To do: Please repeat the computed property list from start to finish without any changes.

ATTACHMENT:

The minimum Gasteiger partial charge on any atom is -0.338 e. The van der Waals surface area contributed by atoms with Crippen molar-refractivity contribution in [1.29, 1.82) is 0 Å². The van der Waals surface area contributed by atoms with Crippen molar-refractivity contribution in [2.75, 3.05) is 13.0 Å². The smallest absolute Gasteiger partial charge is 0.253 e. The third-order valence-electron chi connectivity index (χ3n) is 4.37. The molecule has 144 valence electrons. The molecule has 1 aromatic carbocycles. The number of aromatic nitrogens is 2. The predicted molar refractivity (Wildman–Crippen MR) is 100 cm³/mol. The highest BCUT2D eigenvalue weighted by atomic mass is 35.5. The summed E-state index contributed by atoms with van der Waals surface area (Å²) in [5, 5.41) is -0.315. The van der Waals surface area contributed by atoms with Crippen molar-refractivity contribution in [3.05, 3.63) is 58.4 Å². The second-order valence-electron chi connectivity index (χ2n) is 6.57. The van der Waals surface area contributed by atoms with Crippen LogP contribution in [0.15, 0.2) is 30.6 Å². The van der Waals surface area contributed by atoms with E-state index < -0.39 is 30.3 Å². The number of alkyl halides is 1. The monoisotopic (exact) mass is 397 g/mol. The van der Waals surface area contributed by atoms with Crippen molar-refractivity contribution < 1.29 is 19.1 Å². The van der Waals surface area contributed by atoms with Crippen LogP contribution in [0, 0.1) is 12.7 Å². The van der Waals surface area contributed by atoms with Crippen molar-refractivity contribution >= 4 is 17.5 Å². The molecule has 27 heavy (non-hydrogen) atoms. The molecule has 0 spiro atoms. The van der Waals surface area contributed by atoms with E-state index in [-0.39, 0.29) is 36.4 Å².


The minimum Gasteiger partial charge on any atom is -0.338 e. The van der Waals surface area contributed by atoms with Crippen molar-refractivity contribution in [1.29, 1.82) is 0 Å². The van der Waals surface area contributed by atoms with Crippen molar-refractivity contribution in [2.75, 3.05) is 13.0 Å². The smallest absolute Gasteiger partial charge is 0.253 e. The third-order valence-electron chi connectivity index (χ3n) is 4.37. The molecule has 144 valence electrons. The molecule has 1 aromatic carbocycles. The number of aromatic nitrogens is 2. The predicted molar refractivity (Wildman–Crippen MR) is 100 cm³/mol. The highest BCUT2D eigenvalue weighted by atomic mass is 35.5. The summed E-state index contributed by atoms with van der Waals surface area (Å²) in [5, 5.41) is -0.315. The van der Waals surface area contributed by atoms with Crippen molar-refractivity contribution in [3.05, 3.63) is 58.4 Å². The second-order valence-electron chi connectivity index (χ2n) is 6.57. The van der Waals surface area contributed by atoms with Crippen LogP contribution in [0.15, 0.2) is 30.6 Å². The van der Waals surface area contributed by atoms with E-state index < -0.39 is 30.3 Å². The number of alkyl halides is 1. The monoisotopic (exact) mass is 397 g/mol. The van der Waals surface area contributed by atoms with Crippen molar-refractivity contribution < 1.29 is 19.1 Å². The van der Waals surface area contributed by atoms with Crippen LogP contribution in [0, 0.1) is 12.7 Å². The van der Waals surface area contributed by atoms with Crippen molar-refractivity contribution >= 4 is 17.5 Å². The molecule has 27 heavy (non-hydrogen) atoms. The molecule has 0 spiro atoms. The van der Waals surface area contributed by atoms with E-state index in [-0.39, 0.29) is 36.4 Å².